Mosul is an interesting place. It is old, like many of the cities here. (Nineveh is here-capital of the Assyrian Empire) At the same time, it is in better shape than Baghdad. In fact, of all of the Sunni cities, it is probably in the best shape. How it works here is this — the Shiite cities, mainly down south around As Nasiriyah and An Najaf, they are in terrible shape. Saddam never really gave them anything. Hence, they are the farthest behind, infrastructure wise. Then comes the Sunni cities, which are mainly around Baghdad and north of the city. That is Mosul and Tikrit and those places. Generally, the infrastructure is better in those places. Finally, you have the Kurdish cities way up north like Dahuk and Irbil. Those places, free from Saddam’s influence for nearly twelve years, are much nicer, almost up to European standards. They understand capitalism and have bought into it.

In one of our towns, they had a wedding, and they bring weapons to the weddings and shoot them in the air as part of the celebration. One guy got a little crazy, probably drunk, and he shot and killed the bride and injured and the groom. The usual solution: the perpetrator pays the bride’s family for the loss. No jail. OJ should have gone here to commit his crime. (And since Goldman was Jewish, he would have been lauded as a hero.)

We have a long way to go, but we are on the right track. We’ve introduced town hall meetings here, and the local sheiks and muktars love it. They are thrilled that they can voice their opinions in a forum such as this. Let’s not kid ourselves here. We are imposing our culture on another one. I guess when you are out here, you begin to realize who we are and what we represent and why so many fear us. Our ideas are addictive. Many of these people do not want us to leave. I guess that is nice. The people who are committing these atrocious acts are few, but they are mainly foreigners and ex Baath. Baath party is like the Nazi party. It has to be expunged, its remnants destroyed. The foreigners are a different story. Their motivation centers on the fear of American culture. They fear what that means for them and their people. They are not poor. In fact, many are well off. Granted, they hire poor locals once they get here. And loyalties are easily bought here. Money is the ammunition of this conflict.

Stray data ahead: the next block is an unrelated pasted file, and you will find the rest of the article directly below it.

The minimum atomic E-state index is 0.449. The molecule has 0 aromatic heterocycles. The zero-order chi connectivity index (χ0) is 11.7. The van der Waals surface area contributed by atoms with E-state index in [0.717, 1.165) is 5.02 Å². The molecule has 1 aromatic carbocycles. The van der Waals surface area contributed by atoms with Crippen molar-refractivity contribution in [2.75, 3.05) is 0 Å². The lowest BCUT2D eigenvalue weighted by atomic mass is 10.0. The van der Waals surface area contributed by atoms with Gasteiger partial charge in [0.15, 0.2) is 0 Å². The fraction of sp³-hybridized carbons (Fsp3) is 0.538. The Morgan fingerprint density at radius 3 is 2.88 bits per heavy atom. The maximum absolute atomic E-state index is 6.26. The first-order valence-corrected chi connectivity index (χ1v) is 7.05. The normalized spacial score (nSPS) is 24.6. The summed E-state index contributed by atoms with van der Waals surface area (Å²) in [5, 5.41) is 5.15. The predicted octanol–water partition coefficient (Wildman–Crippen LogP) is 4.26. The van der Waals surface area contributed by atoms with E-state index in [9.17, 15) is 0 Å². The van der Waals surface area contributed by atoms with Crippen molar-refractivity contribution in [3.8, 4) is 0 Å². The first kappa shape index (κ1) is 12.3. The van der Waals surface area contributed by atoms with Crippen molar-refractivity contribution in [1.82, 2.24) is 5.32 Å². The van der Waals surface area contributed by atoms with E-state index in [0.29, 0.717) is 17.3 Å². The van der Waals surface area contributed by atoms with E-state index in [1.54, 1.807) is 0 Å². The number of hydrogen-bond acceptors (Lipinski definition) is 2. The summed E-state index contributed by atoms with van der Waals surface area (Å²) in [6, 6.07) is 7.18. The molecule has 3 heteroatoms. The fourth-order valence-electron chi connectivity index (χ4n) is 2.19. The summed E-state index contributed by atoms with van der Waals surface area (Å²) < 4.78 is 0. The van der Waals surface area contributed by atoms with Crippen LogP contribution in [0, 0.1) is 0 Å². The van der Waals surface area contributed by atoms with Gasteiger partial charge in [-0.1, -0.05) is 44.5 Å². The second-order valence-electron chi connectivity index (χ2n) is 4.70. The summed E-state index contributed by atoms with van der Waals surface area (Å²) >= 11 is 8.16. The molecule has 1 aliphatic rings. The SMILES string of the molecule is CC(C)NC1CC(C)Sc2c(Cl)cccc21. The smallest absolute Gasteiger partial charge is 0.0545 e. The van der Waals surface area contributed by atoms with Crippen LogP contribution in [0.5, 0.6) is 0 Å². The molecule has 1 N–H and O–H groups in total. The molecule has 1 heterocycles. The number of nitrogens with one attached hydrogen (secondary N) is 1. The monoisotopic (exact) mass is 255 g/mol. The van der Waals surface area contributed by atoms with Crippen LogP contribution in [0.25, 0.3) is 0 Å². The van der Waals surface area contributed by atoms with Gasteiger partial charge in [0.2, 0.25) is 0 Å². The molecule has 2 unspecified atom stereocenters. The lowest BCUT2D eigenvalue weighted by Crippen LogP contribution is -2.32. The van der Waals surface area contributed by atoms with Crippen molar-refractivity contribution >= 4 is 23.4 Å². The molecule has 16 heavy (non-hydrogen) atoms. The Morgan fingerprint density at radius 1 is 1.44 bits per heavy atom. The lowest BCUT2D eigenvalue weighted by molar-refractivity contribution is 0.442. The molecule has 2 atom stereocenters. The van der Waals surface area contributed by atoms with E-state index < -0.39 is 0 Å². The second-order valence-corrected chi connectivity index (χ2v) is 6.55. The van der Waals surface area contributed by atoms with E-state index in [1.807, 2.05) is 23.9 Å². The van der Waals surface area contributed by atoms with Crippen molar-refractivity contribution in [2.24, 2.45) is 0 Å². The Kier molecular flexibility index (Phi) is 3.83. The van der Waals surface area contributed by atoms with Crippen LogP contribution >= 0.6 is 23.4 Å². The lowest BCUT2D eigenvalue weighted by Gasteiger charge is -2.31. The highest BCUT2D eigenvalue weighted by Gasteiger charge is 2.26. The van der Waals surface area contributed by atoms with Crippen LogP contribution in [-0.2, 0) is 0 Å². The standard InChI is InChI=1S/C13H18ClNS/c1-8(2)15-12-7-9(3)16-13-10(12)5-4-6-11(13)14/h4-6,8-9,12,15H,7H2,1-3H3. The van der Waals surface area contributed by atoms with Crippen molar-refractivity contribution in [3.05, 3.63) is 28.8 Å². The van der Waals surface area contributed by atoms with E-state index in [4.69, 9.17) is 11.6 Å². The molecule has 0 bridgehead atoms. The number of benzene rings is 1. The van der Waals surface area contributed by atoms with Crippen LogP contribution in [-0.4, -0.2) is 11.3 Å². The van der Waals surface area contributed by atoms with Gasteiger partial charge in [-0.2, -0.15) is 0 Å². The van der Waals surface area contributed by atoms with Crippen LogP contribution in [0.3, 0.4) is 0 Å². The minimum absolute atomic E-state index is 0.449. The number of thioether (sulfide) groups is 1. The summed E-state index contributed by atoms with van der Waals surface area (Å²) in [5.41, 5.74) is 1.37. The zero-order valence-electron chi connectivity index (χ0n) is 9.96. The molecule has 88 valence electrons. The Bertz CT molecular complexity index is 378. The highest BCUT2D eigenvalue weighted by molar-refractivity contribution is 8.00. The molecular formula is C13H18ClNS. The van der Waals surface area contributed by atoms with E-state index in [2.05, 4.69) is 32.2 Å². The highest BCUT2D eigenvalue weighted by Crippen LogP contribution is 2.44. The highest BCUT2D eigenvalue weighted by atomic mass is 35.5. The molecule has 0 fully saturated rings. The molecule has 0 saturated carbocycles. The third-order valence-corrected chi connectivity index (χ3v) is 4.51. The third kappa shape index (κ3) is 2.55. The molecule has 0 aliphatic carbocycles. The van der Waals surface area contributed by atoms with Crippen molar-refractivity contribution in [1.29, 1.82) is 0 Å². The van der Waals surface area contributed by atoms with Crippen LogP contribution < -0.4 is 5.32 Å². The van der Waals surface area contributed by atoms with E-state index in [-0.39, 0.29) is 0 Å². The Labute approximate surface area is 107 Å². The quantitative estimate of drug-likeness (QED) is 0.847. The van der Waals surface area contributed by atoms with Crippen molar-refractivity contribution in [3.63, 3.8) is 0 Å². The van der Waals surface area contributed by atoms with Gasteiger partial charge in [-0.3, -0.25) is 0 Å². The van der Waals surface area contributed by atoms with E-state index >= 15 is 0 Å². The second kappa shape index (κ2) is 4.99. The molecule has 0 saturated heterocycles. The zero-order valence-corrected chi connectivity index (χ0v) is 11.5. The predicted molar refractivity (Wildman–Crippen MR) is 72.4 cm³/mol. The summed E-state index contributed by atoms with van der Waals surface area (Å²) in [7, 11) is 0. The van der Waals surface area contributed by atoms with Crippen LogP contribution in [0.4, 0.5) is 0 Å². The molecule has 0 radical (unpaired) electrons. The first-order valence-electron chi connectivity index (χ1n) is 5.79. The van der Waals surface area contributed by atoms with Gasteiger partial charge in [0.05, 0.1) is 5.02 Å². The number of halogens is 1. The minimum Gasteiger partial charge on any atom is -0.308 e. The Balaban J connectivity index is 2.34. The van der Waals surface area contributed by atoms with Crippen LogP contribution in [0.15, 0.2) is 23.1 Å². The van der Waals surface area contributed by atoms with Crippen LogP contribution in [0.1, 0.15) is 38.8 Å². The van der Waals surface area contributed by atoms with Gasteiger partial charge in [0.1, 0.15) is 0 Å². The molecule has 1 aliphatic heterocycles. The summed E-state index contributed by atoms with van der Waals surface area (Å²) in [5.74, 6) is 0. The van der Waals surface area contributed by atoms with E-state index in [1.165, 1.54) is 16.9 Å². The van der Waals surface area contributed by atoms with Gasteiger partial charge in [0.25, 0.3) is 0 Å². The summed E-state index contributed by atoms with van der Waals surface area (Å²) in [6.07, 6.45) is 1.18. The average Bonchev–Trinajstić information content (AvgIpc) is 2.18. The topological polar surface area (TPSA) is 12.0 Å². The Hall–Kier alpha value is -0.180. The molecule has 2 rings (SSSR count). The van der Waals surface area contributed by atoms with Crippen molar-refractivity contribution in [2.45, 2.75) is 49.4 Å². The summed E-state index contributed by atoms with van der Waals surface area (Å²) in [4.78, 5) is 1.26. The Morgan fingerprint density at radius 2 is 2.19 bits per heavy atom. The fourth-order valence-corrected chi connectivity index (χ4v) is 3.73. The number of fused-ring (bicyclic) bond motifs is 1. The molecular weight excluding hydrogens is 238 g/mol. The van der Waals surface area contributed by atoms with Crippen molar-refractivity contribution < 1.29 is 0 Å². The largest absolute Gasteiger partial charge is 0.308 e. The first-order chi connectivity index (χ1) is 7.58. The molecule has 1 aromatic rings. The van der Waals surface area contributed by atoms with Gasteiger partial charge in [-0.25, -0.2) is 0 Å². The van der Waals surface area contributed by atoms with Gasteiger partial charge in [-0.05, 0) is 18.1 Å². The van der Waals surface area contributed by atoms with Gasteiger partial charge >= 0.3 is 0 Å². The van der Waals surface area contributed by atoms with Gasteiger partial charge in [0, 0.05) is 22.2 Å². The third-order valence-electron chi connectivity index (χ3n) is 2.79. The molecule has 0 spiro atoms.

The foreign jihadis sound like the real problem. Will we allow Iran and Syria and Saudi become the Laos and Cambodia of this war? Or will we find a way to prevent enemy infiltrators from getting in? Or will we be able to create an Iraqi army and police force that can secure the border? That may be the key to the whole thing right there.

Top o’ the world, Ma!

In August Germany was the world’s biggest exporter, with an export volume of 62 billion Dollars. The United States had the second biggest export volume and Japan the third biggest.

(Sniff!) I’d like to take this opportunity to personally thank all those American consumers who helped to make this possible.

Germany had been the world’s biggest exporter for several years in the 80’s but lost this status after reunification. According to Der Spiegel first signs for a return to the top already showed up in the statistics early this year.